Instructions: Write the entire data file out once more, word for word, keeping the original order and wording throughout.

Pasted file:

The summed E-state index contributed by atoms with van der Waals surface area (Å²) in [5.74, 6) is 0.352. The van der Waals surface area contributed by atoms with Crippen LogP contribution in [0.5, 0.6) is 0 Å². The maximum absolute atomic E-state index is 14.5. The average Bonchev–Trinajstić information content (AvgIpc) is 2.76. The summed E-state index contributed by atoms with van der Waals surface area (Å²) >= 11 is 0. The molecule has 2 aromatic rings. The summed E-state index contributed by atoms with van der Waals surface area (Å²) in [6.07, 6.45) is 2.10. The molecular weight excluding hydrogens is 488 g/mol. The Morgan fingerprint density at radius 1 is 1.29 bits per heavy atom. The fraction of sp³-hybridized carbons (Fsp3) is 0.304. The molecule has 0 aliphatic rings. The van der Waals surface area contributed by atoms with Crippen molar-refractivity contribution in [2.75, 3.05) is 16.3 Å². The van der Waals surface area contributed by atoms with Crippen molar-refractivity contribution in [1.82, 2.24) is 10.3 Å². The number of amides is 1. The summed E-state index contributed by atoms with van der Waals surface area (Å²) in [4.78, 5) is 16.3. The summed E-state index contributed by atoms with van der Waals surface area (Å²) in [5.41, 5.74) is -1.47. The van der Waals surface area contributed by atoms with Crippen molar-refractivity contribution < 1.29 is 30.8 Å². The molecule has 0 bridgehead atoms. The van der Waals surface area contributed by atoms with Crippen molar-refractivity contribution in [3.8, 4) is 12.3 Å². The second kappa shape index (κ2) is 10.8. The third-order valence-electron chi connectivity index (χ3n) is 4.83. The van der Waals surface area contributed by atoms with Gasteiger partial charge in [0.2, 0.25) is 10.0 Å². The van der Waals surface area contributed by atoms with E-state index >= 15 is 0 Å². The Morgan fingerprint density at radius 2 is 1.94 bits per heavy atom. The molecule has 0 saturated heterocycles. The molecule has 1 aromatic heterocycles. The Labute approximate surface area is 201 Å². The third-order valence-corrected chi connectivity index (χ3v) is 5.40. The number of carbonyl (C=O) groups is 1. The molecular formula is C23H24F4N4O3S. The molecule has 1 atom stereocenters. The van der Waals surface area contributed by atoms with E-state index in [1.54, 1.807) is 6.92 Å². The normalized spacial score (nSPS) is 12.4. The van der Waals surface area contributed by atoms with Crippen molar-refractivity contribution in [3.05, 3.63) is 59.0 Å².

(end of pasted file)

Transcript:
The summed E-state index contributed by atoms with van der Waals surface area (Å²) in [5.74, 6) is 0.352. The van der Waals surface area contributed by atoms with Crippen LogP contribution in [0.5, 0.6) is 0 Å². The maximum absolute atomic E-state index is 14.5. The average Bonchev–Trinajstić information content (AvgIpc) is 2.76. The summed E-state index contributed by atoms with van der Waals surface area (Å²) >= 11 is 0. The molecule has 2 aromatic rings. The summed E-state index contributed by atoms with van der Waals surface area (Å²) in [6.07, 6.45) is 2.10. The molecular weight excluding hydrogens is 488 g/mol. The Morgan fingerprint density at radius 1 is 1.29 bits per heavy atom. The fraction of sp³-hybridized carbons (Fsp3) is 0.304. The molecule has 0 aliphatic rings. The van der Waals surface area contributed by atoms with Crippen molar-refractivity contribution in [2.75, 3.05) is 16.3 Å². The van der Waals surface area contributed by atoms with Crippen molar-refractivity contribution in [1.82, 2.24) is 10.3 Å². The number of amides is 1. The summed E-state index contributed by atoms with van der Waals surface area (Å²) in [4.78, 5) is 16.3. The summed E-state index contributed by atoms with van der Waals surface area (Å²) in [5.41, 5.74) is -1.47. The van der Waals surface area contributed by atoms with Crippen molar-refractivity contribution < 1.29 is 30.8 Å². The molecule has 0 bridgehead atoms. The van der Waals surface area contributed by atoms with Crippen molar-refractivity contribution in [3.8, 4) is 12.3 Å². The second kappa shape index (κ2) is 10.8. The third-order valence-electron chi connectivity index (χ3n) is 4.83. The van der Waals surface area contributed by atoms with Gasteiger partial charge in [0.2, 0.25) is 10.0 Å². The van der Waals surface area contributed by atoms with E-state index >= 15 is 0 Å². The Morgan fingerprint density at radius 2 is 1.94 bits per heavy atom. The molecule has 0 saturated heterocycles. The molecule has 1 aromatic heterocycles. The Labute approximate surface area is 201 Å². The third-order valence-corrected chi connectivity index (χ3v) is 5.40. The number of carbonyl (C=O) groups is 1. The molecular formula is C23H24F4N4O3S. The molecule has 1 atom stereocenters. The van der Waals surface area contributed by atoms with E-state index in [1.54, 1.807) is 6.92 Å². The normalized spacial score (nSPS) is 12.4. The van der Waals surface area contributed by atoms with Crippen molar-refractivity contribution in [3.05, 3.63) is 59.0 Å².